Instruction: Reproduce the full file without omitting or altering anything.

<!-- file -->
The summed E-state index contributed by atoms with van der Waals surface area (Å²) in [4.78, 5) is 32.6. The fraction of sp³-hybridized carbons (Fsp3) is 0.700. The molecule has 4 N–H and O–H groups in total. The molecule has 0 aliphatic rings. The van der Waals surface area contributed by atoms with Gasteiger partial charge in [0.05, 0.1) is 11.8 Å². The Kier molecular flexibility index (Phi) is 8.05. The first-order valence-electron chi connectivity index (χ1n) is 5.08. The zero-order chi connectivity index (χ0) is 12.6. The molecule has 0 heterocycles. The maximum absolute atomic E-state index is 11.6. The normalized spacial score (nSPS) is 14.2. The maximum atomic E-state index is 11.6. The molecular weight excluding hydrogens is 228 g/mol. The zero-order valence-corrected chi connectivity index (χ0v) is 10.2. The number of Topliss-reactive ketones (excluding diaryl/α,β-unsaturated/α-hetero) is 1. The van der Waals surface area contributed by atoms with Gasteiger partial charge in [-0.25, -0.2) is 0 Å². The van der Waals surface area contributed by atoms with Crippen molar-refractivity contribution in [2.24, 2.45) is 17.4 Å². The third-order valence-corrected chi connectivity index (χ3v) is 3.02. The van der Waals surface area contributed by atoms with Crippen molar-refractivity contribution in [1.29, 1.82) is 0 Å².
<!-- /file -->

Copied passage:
The summed E-state index contributed by atoms with van der Waals surface area (Å²) in [4.78, 5) is 32.6. The fraction of sp³-hybridized carbons (Fsp3) is 0.700. The molecule has 4 N–H and O–H groups in total. The molecule has 0 aliphatic rings. The van der Waals surface area contributed by atoms with Gasteiger partial charge in [0.05, 0.1) is 11.8 Å². The Kier molecular flexibility index (Phi) is 8.05. The first-order valence-electron chi connectivity index (χ1n) is 5.08. The zero-order chi connectivity index (χ0) is 12.6. The molecule has 0 heterocycles. The maximum absolute atomic E-state index is 11.6. The normalized spacial score (nSPS) is 14.2. The maximum atomic E-state index is 11.6. The molecular weight excluding hydrogens is 228 g/mol. The zero-order valence-corrected chi connectivity index (χ0v) is 10.2. The number of Topliss-reactive ketones (excluding diaryl/α,β-unsaturated/α-hetero) is 1. The van der Waals surface area contributed by atoms with Gasteiger partial charge in [-0.25, -0.2) is 0 Å². The van der Waals surface area contributed by atoms with Crippen molar-refractivity contribution in [2.24, 2.45) is 17.4 Å². The third-order valence-corrected chi connectivity index (χ3v) is 3.02. The van der Waals surface area contributed by atoms with Crippen molar-refractivity contribution in [1.29, 1.82) is 0 Å².